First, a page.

aroundtheregion

South Dakota
*A federal judge struck down South Dakota’s ban on same-sex marriage last week. The Associated Press reports that Republican Attorney General Marty Jackley will appeal the decision:

A: Attorney General Marty Jackley said the state will appeal the case to the 8th U.S. Circuit Court of Appeals, a conservative-leaning federal appeals court that in 2006 affirmed Nebraska’s right to ban same-sex marriages.
“It remains the state’s position that the institution of marriage should be defined by the voters of South Dakota and not the federal courts,” Jackley said.

*The decision comes as LGBT and allied South Dakotans meet to build a movement in that state, reports Madville Times:

Equality South Dakota and other allies of LGBT equality and civil rights will be discussing the details of Judge Schreier’s ruling at this weekend’sDakotas’ Equality Summit, January 16–17, in Rapid City at the Holiday Inn Rushmore Plaza.
Equality South Dakota heads to Pierre on January 29 to make sure legislators don’t get any wild ideas about trying to circumvent yesterday’s ruling. January 29 is EqSD’s Legislative Day.

*South Dakota State University is under fire as a transgender student faced discrimination at the rec center, LGBT Weekly reports:

Graduate student A. T. Furuya identifies as a genderqueer and transmasculine — transmasculine referring to people assigned female at birth that identify as more male than female on a gender spectrum between male and female — and uses gender neutral (they/them/their) and masculine (he/him/his) for personal pronouns. On the afternoon of January 14, Furuya used the men’s locker room shower, and allegedly was told by another gym patron to “Get your titties and go across to the other locker room. That’s where the women are. And, if you don’t go, I’ll remove you myself.”

Iowa
*Davenport has been named one of the Queerest Cities in America by The Advocate, and local leaders are praising the designation.

A bill to ban “ex-gay therapy” for minors has been introduced in the Iowa Legislature, the Iowa Statesman reports:

The state’s first openly gay legislator has offered a bill that, if passed, will make it illegal for licensed mental health providers to offer sexual orientation change counseling to minors.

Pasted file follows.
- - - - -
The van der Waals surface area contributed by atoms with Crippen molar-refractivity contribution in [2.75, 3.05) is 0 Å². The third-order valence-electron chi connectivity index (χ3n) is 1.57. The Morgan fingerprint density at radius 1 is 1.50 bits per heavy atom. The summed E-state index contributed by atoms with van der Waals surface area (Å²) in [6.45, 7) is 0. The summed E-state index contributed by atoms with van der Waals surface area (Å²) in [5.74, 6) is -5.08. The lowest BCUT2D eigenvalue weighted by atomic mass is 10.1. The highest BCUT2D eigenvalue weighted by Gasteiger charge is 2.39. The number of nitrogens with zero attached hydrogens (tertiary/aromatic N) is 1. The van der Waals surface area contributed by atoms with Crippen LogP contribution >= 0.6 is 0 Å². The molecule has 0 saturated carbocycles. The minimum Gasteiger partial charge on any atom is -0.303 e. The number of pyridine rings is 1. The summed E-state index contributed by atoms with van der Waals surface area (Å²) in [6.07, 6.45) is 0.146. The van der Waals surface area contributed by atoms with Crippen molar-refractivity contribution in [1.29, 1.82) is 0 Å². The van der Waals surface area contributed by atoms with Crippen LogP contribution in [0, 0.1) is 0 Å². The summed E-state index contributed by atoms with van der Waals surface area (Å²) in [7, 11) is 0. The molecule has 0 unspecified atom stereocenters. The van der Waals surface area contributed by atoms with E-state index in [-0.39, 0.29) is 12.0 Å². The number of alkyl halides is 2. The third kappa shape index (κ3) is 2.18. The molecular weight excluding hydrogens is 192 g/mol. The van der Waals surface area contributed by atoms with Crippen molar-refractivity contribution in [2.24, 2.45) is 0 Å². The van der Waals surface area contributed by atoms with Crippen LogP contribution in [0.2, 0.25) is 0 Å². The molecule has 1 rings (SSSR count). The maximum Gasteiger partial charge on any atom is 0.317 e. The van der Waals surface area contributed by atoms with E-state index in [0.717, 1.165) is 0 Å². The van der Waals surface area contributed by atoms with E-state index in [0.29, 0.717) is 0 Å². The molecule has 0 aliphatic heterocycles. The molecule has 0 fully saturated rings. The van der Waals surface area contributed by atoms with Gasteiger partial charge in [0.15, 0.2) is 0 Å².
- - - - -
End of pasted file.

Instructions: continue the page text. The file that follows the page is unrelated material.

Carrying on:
State Sen. Matt McCoy (D-Des Moines) authored Senate File 31 earlier this week. The bill not only prohibits a mental health provider from engaging in sexual orientation change efforts with a patient under 18 years of age, but would subject those who do to disciplinary action.
Similar legislation has been passed in both New Jersey and California, as well as in the District of Columbia. Legislation like SF 31 is pending in Massachusetts, New York, Ohio, Pennsylvania, and Washington.
In the case of the District of Columbia’s ban, the legislation was crafted in a way that was not supposed to interfere with religious counseling.

Wisconsin
*Madison was ranked 5th in The Advocate’s Queerest Cities in America.

*Youth in Stevens Point held a candlelight vigil to remember Leelah Alcorn, a transgender 17-year old who took her own life in December, the Stevens Point Journal:

Local organizations are offering community members the chance to discuss the impact of a transgender Ohio teen’s recent suicide.
The Stevens Point Area Senior High School’s Gay-Straight Alliance is partnering with the Central Wisconsin Pride Resource Network to sponsor a candlelight vigil in remembrance of Leelah Alcorn, whose Dec. 28 death after being hit by a semi-trailer was ruled a suicide. She left a post on her Tumblr account in which she said that she was unhappy with her life and that she wanted her death to mean something and be counted among the other transgender suicides that year.

*The head of Wisconsin’s anti-LGBT group Wisconsin Family Action, Julaine Appling, made the claim that polls on same-sex marriage haven’t changed over the years, a claim that Politifact ruled false:

In saying a do-over of the state’s 2006 referendum legalizing only opposite-sex marriages would again pass, Appling said public opinion polls on gay marriage “are not dramatically changing.”
Her remarks were squarely in a Wisconsin context, and surveys here have shown major change in favor of legalizing same-sex marriages.
We rate her claim False.

North Dakota
*The lawsuit challenging North Dakota’s ban on same-sex marriage will likely wait until after the U.S. Supreme Court visits the issue in March, the Grand Forks Herald reports:

The U.S. Supreme Court on Friday agreed to decide whether states can ban gay marriage, delving into a contentious social issue in what will be one of the most anticipated rulings of the year.
The federal judge overseeing the legal challenge to the gay marriage ban in North Dakota is likely to refrain from issuing a decision until the Supreme Court settles the matter, said Joshua Newville, who represents seven same-sex couples who sued the state in June to overturn the ban.

The Column is a community-supported non-profit news, arts, and media organization. We depend on community support to continue the work of solid LGBT-centric journalism. If you like this article, consider visiting Give MN to make a contribution today.

LEAVE A REPLY

Please enter your comment!
Please enter your name here